Obstructive sleep apnea (OSA) and Type 2 diabetes mellitus (T2DM) are epidemic, comorbid conditions which affect millions of patients worldwide. While the complex relationship between OSA and T2DM is still poorly understood, the pathophysiological changes that underlie OSA and T2DM-related complications indicate overlapping, synergistic mechanisms. Importantly, severe ocular complications have been reported with both conditions. T2DM has been identified as a leading cause of adult blindness, including chronic, often painful, corneal complications resulting from diabetic corneal neuropathy. Research investigating the effects of hyperglycemia in T2DM on corneal nerves is limited, as current studies have failed to address the interactive effects of co-existent condition such as OSA. Recently, a potential link between OSA, T2DM and diabetic peripheral neuropathy has been identified. The goal of this R21 project is to identify and characterize novel relationships between OSA, T2DM and pathological corneal nerve changes that may help us to mitigate the potentially additive effects of OSA on corneal and ocular surface disease. In this proposal, we will test two novel hypotheses: (1) that corneal nerve morphology is altered in patients with OSA resulting in pathological corneal and ocular surface changes;and (2) that the interaction between OSA and T2DM exacerbates the deleterious effects of hyperglycemia on the corneal subbasal nerve plexus (SBNP), leading to increased ocular surface damage in patients with comorbid disease. We will test these hypotheses in Aim 1 using in vivo confocal microscopy to investigate potential corneal nerve and epithelial cell changes in patients with OSA, T2DM and comorbid disease compared to healthy controls.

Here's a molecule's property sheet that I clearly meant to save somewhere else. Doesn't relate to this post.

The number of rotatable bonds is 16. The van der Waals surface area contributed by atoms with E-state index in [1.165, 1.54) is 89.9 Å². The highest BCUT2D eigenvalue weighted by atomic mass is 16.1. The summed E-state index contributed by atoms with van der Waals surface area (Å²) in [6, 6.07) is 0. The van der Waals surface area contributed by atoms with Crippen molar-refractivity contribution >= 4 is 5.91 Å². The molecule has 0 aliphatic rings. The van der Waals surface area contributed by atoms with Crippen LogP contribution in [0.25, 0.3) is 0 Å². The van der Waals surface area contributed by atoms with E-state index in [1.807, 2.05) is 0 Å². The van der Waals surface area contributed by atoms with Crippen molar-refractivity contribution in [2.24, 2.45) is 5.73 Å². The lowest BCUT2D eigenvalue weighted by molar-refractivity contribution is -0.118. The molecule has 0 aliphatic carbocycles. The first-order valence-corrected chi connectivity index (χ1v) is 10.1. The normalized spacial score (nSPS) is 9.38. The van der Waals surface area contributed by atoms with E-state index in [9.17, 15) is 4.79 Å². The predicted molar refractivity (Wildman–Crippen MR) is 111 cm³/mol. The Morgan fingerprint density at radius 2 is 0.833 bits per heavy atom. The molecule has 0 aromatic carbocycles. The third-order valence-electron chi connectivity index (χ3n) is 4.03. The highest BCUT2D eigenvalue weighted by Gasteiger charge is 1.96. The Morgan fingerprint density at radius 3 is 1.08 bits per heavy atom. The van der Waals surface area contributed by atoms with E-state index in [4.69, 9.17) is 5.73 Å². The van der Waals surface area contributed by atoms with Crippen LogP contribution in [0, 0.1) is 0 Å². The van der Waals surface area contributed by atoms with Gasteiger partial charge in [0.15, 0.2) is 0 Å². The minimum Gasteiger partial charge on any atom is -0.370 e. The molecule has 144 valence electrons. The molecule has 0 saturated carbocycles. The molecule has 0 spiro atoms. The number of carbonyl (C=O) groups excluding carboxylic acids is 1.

In Aim 2, we will examine potential systemic variables that are associated with alterations in the SBNP and assess the subsequent effects of changes in the SBNP on the ocular surface. This exploratory proposal utilizes a comprehensive multidisciplinary team approach to investigate a novel contributory role for OSA in diabetic corneal neuropathy. Unlike Type 1 disease, available evidence suggests that glycemic control alone is not sufficient to halt the neuropathic complications of T2DM. This study will establish, for the first time, whether corneal nerve morphology is altered in OSA and provide insight into the potential inflammatory and immunological mechanisms associated with OSA that contribute to the pathophysiology of corneal nerve damage in diabetic disease. The inclusion of co-morbid disease associated with T2DM represents an innovative clinical approach towards understanding the biology of diabetic-induced nerve loss.
Ocular complications associated with obstructive sleep apnea and/or Type 2 diabetes mellitus represent a significant public health issue affecting millions of patients in the U.S. and have the potential to increase dramatically due to the growing obesity epidemic. The overall goals of this proposal are to establish a relationship between obstructive sleep apnea and corneal nerve structure and function;and, to determine the interactive effects of obstructive sleep apnea and Type 2 diabetes on the cornea and ocular surface. The potential identification of obstructive sleep apnea as a risk factor for corneal nerve damage in diabetes may help us to mitigate the potentially additive effects of obstructive sleep apnea on corneal and ocular surface disease.
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